|Publication number||US4546027 A|
|Application number||US 06/545,383|
|Publication date||Oct 8, 1985|
|Filing date||Dec 16, 1982|
|Priority date||Jan 29, 1982|
|Also published as||CA1224019A, CA1224019A1, DE3269765D1, EP0099893A1, EP0099893B1, WO1983002630A1|
|Publication number||06545383, 545383, PCT/1982/211, PCT/FR/1982/000211, PCT/FR/1982/00211, PCT/FR/82/000211, PCT/FR/82/00211, PCT/FR1982/000211, PCT/FR1982/00211, PCT/FR1982000211, PCT/FR198200211, PCT/FR82/000211, PCT/FR82/00211, PCT/FR82000211, PCT/FR8200211, US 4546027 A, US 4546027A, US-A-4546027, US4546027 A, US4546027A|
|Inventors||Marcel Holvoet, Bernard Picard|
|Original Assignee||Beghin-Say S.A.|
|Export Citation||BiBTeX, EndNote, RefMan|
|Patent Citations (9), Referenced by (8), Classifications (30), Legal Events (5)|
|External Links: USPTO, USPTO Assignment, Espacenet|
The present invention relates to a non-woven material whose curly or wavy structure enables it to be used in particular as a medical or surgical compress.
At present, medical compresses are obtained from a light fabric--called dressing gauze--(weight between 25 and 28 g/m2) whose manufacture requires the utilization of a costly and inefficient material. This fabric is then folded and cut into several sizes; each compress is then in general wrapped individually and sterilized.
Compresses made of conventional gauze are very flat products, adhering to wounds and having quite a low fluid absorption coefficient. In addition, their elasticity and resilience characteristics are very clearly insufficient.
The aim of much research work has been to replace the gauze by non-woven materials obtained by a dry process, wet process or so-called "spun-bonded" method and compounds of mixtures of synthetic and/or natural fibers. Although the properties of non-woven compresses are appreciably superior to those made from gauze, particularly as regards non-adhesion to wounds, they nevertheless are still far from meeting requirements as regards absorption.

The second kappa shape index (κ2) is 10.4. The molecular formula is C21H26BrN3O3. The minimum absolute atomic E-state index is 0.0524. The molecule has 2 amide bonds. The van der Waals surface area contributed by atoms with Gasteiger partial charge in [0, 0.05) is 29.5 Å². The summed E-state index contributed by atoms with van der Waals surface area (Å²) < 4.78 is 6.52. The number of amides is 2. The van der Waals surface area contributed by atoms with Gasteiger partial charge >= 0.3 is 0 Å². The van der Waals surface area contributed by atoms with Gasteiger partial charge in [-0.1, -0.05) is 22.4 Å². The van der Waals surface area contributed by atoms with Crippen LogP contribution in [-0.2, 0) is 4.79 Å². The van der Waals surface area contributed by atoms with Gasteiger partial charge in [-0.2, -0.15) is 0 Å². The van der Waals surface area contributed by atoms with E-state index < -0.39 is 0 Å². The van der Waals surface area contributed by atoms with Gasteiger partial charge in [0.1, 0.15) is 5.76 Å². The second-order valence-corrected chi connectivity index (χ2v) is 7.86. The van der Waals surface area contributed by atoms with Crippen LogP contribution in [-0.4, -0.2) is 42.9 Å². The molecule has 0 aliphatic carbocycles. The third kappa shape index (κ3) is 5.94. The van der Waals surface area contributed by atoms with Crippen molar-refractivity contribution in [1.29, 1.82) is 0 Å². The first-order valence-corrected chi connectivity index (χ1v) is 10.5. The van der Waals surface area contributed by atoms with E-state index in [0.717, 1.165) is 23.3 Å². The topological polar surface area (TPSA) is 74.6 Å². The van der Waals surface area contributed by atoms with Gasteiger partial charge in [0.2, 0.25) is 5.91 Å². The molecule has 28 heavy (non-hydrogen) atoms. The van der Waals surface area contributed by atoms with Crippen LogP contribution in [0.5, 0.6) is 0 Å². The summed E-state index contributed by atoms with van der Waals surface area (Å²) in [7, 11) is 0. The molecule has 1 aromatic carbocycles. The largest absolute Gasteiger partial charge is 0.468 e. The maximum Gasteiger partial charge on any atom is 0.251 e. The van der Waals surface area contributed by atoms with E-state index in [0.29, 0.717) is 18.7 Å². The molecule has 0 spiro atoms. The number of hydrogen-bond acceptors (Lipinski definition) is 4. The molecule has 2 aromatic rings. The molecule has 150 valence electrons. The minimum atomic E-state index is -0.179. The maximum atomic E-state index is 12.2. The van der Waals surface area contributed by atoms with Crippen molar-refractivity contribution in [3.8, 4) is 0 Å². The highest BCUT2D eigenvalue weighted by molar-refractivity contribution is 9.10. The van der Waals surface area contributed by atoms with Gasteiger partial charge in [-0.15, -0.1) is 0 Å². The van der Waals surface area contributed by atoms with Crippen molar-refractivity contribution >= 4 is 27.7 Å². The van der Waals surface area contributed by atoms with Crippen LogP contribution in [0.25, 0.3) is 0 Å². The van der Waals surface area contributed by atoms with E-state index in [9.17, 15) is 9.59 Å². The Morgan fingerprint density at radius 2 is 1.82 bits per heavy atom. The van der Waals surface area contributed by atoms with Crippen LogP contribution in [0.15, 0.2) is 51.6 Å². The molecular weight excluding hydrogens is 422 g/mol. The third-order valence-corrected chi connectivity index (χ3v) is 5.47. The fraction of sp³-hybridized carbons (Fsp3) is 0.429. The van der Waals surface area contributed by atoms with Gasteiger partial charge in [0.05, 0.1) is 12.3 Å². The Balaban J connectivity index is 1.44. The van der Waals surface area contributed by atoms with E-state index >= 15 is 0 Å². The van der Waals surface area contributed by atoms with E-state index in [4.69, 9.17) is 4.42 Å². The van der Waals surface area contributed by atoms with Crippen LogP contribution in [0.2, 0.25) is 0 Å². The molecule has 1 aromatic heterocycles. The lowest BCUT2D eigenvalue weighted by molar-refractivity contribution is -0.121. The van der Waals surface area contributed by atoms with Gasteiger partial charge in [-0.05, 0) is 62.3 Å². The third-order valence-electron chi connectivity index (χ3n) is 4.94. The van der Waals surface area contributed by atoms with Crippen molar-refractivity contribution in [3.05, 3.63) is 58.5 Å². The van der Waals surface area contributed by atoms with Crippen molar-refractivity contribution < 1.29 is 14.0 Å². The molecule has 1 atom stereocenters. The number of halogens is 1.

The present invention relates to a non-woven material mitigating the disadvantages of non-woven materials and conventional gauze. Its particular structure enables properties such as high absorption capacity, non-adherence to wounds, elasticity, and resilience to be combined.
In general, this non-woven material has a succession of uniformly distributed waves whose anti-nodes are alternatively located above and below the medium plane of the non-woven material.
In particular, the continuous anti-nodes of two adjacent waves, located on the same side of the medium plane of the non-woven material, consist of small adjacent pads.
According to one embodiment of the invention, the non-woven material is a composite consisting of synthetic netting on which a web of cellulose fibers is fixed, in particular by thermo-bonding.
The invention will be better understood with the aid of the drawings, which represent non-limitative examples of the design of the non-woven material:
FIG. 1 is a view of the non-woven material from below;
FIG. 2 is a sectional view of FIG. 1 in a plane parallel to the machining direction of the non-woven material;
FIG. 3 is a sectional view of FIG. 1 in a plane perpendicular to the machining direction of the non-woven material;
FIG. 4 is a perspective view of a non-woven material of a synthetic netting and a cellulose fiber web.
FIG. 1 is a view from below the non-woven material (1) which has a machining direction (2), corresponding to the longitudinal direction of the manufacture of said non-woven material, and a crosswise direction (3) perpendicular to the machining direction (2). This non-woven material (1) comprises evenly spaced waves or curls positioned along the lines (5) parallel to the machining direction (2).
FIG. 2, which is a sectional view of FIG. 1 along 2--2, in a plane parallel to the machining direction (2) shows that the non-woven material has waves (4) whose anti-nodes (6,7) are alternatively above and below the median plane (8).